Chicago, IL – The Reverend Jesse Jackson held a press conference in support of Cook County State’s Attorney Kim Foxx to counter the public protest led by the Fraternal Order of Police (FOP) and area police chiefs.
The event was advertised to have black police chiefs that were supposed to showed up to support the beleaguered prosecutor.
But after no evidence of any police chiefs supporting her, Foxx claimed that her meeting with her alleged supporter was private.
“Ms. Foxx needs to resign and she should do it quickly,” Chicago FOP President Kevin Graham said during a press conference on April 4, WTTW reported.
The North Suburban Association Chiefs of Police have also issued a vote of no confidence in response to Foxx’s handling of “Empire” star Jussie Smollett’s case.
The president of that group, Duane Mellema, called the Smollett case the “latest and most egregious example of the failure by you and your staff to hold offenders accountable.”
Jackson, whose Rainbow PUSH Coalition provided the letter claiming Smollett had performed 16 hours of community service, has staunchly defended the state’s attorney, FOX News reported.
But despite the advance advertising that law enforcement leadership of color would be taking the stage with Foxx, there were no black police chiefs in attendance at the press conference, according to CWB Chicago.
Foxx has been the target of complaints from the Chicago mayor, law enforcement, and various bar associations after she dropped all 16 charges against the actor despite assertions that her office does not believe Smollett is innocent.
Smollett was arrested and charged with felony disorderly conduct for staging a hoax hate crime on himself on Jan. 29.
He is still under investigation by federal authorities for a threatening letter they believe he sent to himself at the television studio a week before the faked attack.
After the charges were dropped, Foxx claimed that Smollett’s case had been handled like any other case, but then was exposed by the release of an internal memo that showed her office scrambling to justify the dismissal.
The FOP has called for a federal investigation into Foxx’s interference in the case after she initially claimed she had recused herself because she’d been communication with members of the Smollett family; however, after the charges were dropped, her office claimed the state’s attorney had only recused herself “colloquially” and not formally.
Jackson’s rally was attended by about 20 supporters, but the FOP protest demanding Foxx’s resignation attracted hundreds of people, according to Windy City Media Group.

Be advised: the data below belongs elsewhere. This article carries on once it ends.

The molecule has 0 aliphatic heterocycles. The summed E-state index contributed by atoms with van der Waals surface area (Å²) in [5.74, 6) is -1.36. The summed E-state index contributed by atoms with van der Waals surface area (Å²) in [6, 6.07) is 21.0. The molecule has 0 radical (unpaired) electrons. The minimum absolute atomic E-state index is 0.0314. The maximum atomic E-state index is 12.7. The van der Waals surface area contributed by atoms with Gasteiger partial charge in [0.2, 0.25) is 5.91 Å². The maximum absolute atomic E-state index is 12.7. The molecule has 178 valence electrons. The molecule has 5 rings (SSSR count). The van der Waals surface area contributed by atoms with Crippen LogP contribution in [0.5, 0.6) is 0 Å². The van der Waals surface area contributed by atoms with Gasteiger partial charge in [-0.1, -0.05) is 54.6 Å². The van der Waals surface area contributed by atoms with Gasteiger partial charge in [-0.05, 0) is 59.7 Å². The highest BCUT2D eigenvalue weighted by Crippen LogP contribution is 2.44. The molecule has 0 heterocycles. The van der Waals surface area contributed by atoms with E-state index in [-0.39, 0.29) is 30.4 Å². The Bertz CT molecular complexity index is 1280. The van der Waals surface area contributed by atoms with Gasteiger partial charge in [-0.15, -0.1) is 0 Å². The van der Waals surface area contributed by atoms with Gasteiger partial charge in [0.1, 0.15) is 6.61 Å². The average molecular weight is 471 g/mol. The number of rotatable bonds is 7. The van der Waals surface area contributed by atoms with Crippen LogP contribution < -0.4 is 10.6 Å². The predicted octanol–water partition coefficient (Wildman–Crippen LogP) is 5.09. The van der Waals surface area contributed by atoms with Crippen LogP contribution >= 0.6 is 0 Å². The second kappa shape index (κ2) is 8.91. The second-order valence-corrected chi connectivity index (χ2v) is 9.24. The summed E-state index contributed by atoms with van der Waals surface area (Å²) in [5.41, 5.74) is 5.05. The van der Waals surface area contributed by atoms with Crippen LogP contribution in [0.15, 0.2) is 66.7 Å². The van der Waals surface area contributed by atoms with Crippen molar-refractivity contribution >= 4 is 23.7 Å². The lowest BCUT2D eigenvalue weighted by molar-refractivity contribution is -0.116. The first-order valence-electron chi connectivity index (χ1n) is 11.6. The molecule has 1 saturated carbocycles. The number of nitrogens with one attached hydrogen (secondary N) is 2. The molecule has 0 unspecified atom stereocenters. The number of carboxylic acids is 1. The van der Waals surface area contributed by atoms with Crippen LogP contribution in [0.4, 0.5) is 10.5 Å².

The Reverend Al Sharpton joined Jackson in defending the black, female prosecutor and tried to make the Smollett case about race, calling Chicago Mayor Rahm Emanuel a hypocrite, the Chicago Tribune reported. Chicago Tribune
“There is a marked difference between how they reacted to this and how they reacted to the Laquan McDonald case. They were not outraged when the video was withheld until after the mayor’s election,” Sharpton complained, referring to Emanuel and Police Superintendent Eddie Johnson. “There was a fox in the henhouse then, but the fox wasn’t Kim then. The name of that fox was whoever was in the mayor’s race.”
However, the shooting of Laquan McDonald was a real event which was actually prosecuted.
A south suburban mayor told WCB Chicago that Foxx met privately with a group of black police chiefs and south suburban mayors ahead of the actual press conference with Jackson, but offered no explanation as to why the law enforcement officials were not present – as advertised – for the main event.
Foxx reiterated at the rally that she does not plan to step down from her position, WTTW reported.
“I was elected by the people of Cook County to pursue community safety, prevent harm, and uphold the values of fairness and equal justice,” she said. “I’m proud of my record in doing that, and I plan to do so through the end of my term and, if the people so will it, into the future.”
The FOP president said that problems with Foxx started long before Smollett faked the hate crime against himself.
“This didn’t start with Jussie Smollett,” Graham said. “It’s a continuous problem. We need to have a prosecutor who is going to charge people when they commit a crime. If there’s no charges and nobody goes to jail then obviously the law doesn’t mean anything to anyone. That’s a problem.”